TypograFriday: Misprintedtype


Ah, grunge typography. Best remembered probably as a fad, a blip in time in the late nineties marked by David Carson making dire predictions about the end of print and the Plazm and Emigre folks mixing scripts and sans and serifs like hothouse flowers. However, grunge typography was not the pet rock of the typographic world: one still sees it in use today. It will continue to flourish wherever the designer wants to indicate a rejection of clean, mechanical modernism – these days the aesthetic has changed a bit from 7evenish grime to 21st century indie-craftiness. The king of the form? Eduardo Recife.


Lots more after the jump.

He’s one of the best practictioners of the genre, and one who has only gotten better as the years go on. I remember discovering [ths] his original dirty, awesome website back in 1998 or 1999 – it may have been the first website I ever saw to use a gigantic image background, with like dust and scotch tape. He’d updated his site (now misprintedtype) several times since, and yet in a boldly transparent move for someone whose work is so of the moment, you can still visit prior versions of the site.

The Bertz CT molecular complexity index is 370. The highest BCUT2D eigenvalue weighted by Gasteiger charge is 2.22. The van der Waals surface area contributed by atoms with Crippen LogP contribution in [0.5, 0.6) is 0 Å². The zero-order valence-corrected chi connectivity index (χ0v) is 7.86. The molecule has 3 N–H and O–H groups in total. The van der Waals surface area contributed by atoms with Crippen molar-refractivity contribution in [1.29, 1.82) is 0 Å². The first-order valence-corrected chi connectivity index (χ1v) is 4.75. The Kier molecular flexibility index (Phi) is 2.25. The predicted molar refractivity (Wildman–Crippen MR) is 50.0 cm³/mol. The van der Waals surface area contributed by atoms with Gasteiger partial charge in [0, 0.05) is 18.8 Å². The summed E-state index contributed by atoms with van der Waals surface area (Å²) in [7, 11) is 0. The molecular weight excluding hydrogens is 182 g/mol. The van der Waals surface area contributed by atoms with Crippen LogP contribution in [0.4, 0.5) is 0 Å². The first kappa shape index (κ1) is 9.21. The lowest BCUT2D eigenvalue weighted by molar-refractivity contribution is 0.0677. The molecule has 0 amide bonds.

I’ve made use of a few of his free fonts and deliciously grungy photoshop brushes over the years, and honestly am just waiting for the right client to have an excuse to go out and get some of his excellent commercial releases, from the overinked mess of a script Nars to the madly flouriated tuscan Le King. His drawings, collages and photographs are likewise inspiring; I’m all-around a fan.








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